Peter Hearn, Chief Executive Officer (CEO) of reinsurance broker Guy Carpenter, has asserted that the “one hard element” of the reinsurance market right now is cyber.
Hearn was joined by executives from parent company Marsh McLennan (MMC) earlier this week during a call to discuss the company’s Q3 results.
Guy Carpenter reported a 15% rise in underlying revenue to $314 million for the third quarter of 2021, which helped MMC to an overall underlying revenue increase of 13%, and net income of $537 million.
In addition to the company’s Q3 performance, discussions between the executives focused on the prospect of further reinsurance rate increases at the upcoming January 1 renewals, following another year of elevated catastrophe losses.
Hearn said he remained confident that the market would “find its own equilibrium,” but noted that various factors were converging to potentially push pricing higher in the reinsurance market.
“You’ve had markets that are dealing with social inflation, they’re dealing with a low interest rate environment, and on top of that we’re facing something approaching $100 billion of global catastrophe losses in 2021,” Hearn told listeners on the call.
“So, I think it’s safe to say that prospect of that will influence property reinsurance pricing at 1/1/22,” he added.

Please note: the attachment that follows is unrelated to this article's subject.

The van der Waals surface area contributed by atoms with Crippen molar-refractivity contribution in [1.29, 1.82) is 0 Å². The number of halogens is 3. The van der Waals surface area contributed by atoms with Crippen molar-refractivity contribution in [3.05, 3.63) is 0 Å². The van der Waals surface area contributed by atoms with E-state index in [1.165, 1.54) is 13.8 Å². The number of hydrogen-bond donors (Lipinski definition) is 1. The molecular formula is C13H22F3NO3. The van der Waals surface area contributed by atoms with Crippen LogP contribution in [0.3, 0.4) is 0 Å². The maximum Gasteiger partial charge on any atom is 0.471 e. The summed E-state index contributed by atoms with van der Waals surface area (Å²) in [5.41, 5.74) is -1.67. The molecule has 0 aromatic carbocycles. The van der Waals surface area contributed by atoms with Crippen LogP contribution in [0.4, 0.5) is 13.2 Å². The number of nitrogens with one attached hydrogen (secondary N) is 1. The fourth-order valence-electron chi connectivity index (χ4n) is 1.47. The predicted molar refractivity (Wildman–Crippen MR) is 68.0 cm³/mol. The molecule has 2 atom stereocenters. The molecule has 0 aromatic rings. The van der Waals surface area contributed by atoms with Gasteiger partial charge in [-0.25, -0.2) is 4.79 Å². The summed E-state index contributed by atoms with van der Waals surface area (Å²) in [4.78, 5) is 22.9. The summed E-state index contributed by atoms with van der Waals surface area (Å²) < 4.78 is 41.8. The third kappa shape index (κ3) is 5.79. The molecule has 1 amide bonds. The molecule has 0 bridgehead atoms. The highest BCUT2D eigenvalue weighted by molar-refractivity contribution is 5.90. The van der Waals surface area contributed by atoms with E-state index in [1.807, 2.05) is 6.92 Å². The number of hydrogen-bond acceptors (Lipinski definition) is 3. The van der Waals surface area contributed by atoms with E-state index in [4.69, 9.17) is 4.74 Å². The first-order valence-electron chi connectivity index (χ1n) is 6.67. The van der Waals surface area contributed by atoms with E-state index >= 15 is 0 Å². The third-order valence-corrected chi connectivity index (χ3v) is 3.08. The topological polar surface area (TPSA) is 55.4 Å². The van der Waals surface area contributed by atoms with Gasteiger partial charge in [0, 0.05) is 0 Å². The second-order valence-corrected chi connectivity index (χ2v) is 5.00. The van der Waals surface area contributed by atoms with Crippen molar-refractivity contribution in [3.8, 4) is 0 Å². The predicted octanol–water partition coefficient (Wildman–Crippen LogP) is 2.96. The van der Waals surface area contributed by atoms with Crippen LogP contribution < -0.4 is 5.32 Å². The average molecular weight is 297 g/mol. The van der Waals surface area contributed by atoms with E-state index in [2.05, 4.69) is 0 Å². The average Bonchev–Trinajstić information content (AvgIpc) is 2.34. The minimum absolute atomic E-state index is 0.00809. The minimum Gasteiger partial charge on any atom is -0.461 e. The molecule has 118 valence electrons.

Dan Glaser, President and CEO of MMC, concurred, saying that, within reinsurance, “measured and moderate rate increases in global property catastrophe reinsurance witnessed in the first half of 2021 could persist throughout the remainder of the year.”
Glaser pointed to the same set of factors but highlighted in particular the massive losses caused by Hurricane Ida in the Southeast and Northeast, as well as a record level of flood losses in Europe, flooding in China, and the continuation of wildfire losses in many parts of the world.
But Hearn noted that, while a fifth consecutive year of $300+ billion catastrophe losses is “going to be challenging” for the property market, on the casualty side the significant underlying rate lift has stabilized and improved significantly.
“I would say the casualty market has been more stable,” Hearn concluded.
“I would suggest there is one hard element of our market right now, it is cyber,” he continued. “I think reinsurers are looking at cyber capacity the same way they look at property catastrophe capacity, where they are going to allocate a certain amount of aggregate and once they hit that aggregate, that’s it.”
This view was shared by John Q. Doyle, President and CEO of Marsh, who was also present on the call.
“Without question the market that is most challenging at the moment is the cyber market where prices were up more than 90% on average driven by material growth in ransomware plans … as well as concerns about systemic events,” he explained. “We have had a few events that maybe modest compared to what potentially could happen but underwriters remain concerned about that.”
In response, Doyle observed that clients are in many cases becoming frustrated and retaining more risk, either out of choice or out of necessity due to limitations in market coverage.
“It’s client by client and exposure by exposure,” he summed up. “We are aggressively working to help our clients navigate the market. And although the average increase was the same globally, most markets did see great moderation. The United States was really the one exception when you look at it on a global basis.”